Watertight defence

Nelson Piquet took things easy, they say, reversed into his title wins. His supporters point to Rio ’82, when he drove his socks off in searing heat, on a mercilessly bumpy circuit, in a stiffly-sprung ground-effect car. And won, in front of his adoring fans. He would have waved in acknowledgement from the podium had he not collapsed from exhaustion.

And then the faceless men in grey suits took it away from him, four weeks after the heroic deed.

Gordon Murray, Brabham’s freethinking designer, still puts this race down in his win column, however: “Oh yeah. It was pure politics that caused them to disqualify us.”

The furore kicked off when Renault protested the winning BT49D and the second-placed Williams FWO7C of Keke Rosberg. Their boeuf was with the excessively large water tank ostensibly for cooling the brakes fitted to both cars. Its contents would be dumped during the race, greatly reducing the car’s weight.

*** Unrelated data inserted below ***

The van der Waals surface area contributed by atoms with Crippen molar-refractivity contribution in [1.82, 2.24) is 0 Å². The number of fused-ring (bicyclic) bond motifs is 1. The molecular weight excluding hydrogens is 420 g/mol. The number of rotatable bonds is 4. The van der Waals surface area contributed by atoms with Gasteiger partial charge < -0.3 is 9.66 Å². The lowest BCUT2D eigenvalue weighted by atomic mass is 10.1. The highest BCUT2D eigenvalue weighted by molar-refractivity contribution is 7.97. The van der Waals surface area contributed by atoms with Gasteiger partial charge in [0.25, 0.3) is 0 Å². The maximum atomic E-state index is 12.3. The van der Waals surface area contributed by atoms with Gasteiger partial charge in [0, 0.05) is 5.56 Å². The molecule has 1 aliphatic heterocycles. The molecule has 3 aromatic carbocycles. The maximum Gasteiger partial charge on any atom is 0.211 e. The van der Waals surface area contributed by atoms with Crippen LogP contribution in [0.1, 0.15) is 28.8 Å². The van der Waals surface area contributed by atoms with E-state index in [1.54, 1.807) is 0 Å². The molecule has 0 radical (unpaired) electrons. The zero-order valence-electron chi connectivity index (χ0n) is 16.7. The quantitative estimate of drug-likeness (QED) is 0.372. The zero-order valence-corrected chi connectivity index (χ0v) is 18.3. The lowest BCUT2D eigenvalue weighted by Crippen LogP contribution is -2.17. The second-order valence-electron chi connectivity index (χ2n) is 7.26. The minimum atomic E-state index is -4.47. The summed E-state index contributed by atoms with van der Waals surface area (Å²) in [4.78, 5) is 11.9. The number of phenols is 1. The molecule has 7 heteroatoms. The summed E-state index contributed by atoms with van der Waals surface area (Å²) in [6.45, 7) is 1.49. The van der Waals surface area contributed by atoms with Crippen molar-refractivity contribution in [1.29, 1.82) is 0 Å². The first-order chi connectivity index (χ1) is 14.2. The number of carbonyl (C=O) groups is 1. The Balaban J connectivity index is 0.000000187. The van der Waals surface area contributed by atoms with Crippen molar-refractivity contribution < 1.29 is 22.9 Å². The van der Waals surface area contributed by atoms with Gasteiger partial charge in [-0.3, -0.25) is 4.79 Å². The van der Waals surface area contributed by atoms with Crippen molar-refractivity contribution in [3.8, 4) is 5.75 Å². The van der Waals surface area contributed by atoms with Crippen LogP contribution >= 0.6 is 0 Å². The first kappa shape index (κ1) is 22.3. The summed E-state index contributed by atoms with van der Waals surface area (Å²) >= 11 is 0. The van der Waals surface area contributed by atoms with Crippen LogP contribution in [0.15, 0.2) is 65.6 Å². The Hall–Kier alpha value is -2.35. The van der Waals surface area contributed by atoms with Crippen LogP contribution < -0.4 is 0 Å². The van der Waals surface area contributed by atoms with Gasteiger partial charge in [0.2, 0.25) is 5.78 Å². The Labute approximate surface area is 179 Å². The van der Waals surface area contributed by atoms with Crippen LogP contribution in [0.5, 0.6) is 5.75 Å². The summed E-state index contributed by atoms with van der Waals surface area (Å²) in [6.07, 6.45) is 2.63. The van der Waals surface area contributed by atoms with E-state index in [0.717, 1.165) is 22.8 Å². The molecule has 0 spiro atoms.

“The wording concerning the car’s weight was very slack. Teams often ran underweight during a race and then topped up their fluids (except fuel), as they were allowed to do, after the race to bring the car back up to weight. And the minimum weight then (580kg) was artificially high.”

Threading through loopholes was part of the game. It still is. But, on this occasion, Murray drove a tank through it: “We probably had enough water to last us all year,” he jokes. “About seven gallons. Approximately 30kg.”

Such OTT manoeuvres show how much pressure the Cosworth runners were under to keep the vastly more powerful turbos in sight. It worked in Rio, Villeneuve’s Ferrari losing the lead when Piquet finally pressured him into a mistake on lap 30…

“Actually,” says Murray, “I think we would have won that race with or without that water tank. The 49D was giving fantastic down-force. We were ahead of Williams in that respect And those long, fast corners at Rio were fantastic for the car.”

The rule-makers were in no mood for such speculation. The FISA/FOCA power struggle was brewing. Muscles were being flexed. Normally, the result would have stood, the loophole closed forthwith. Instead, Renault’s third-placed Alain Frost was given the win.

“We were pissed off” says Murray. ‘And I felt so sorry for Nelson he’d driven his heart out”

Paul Fearnley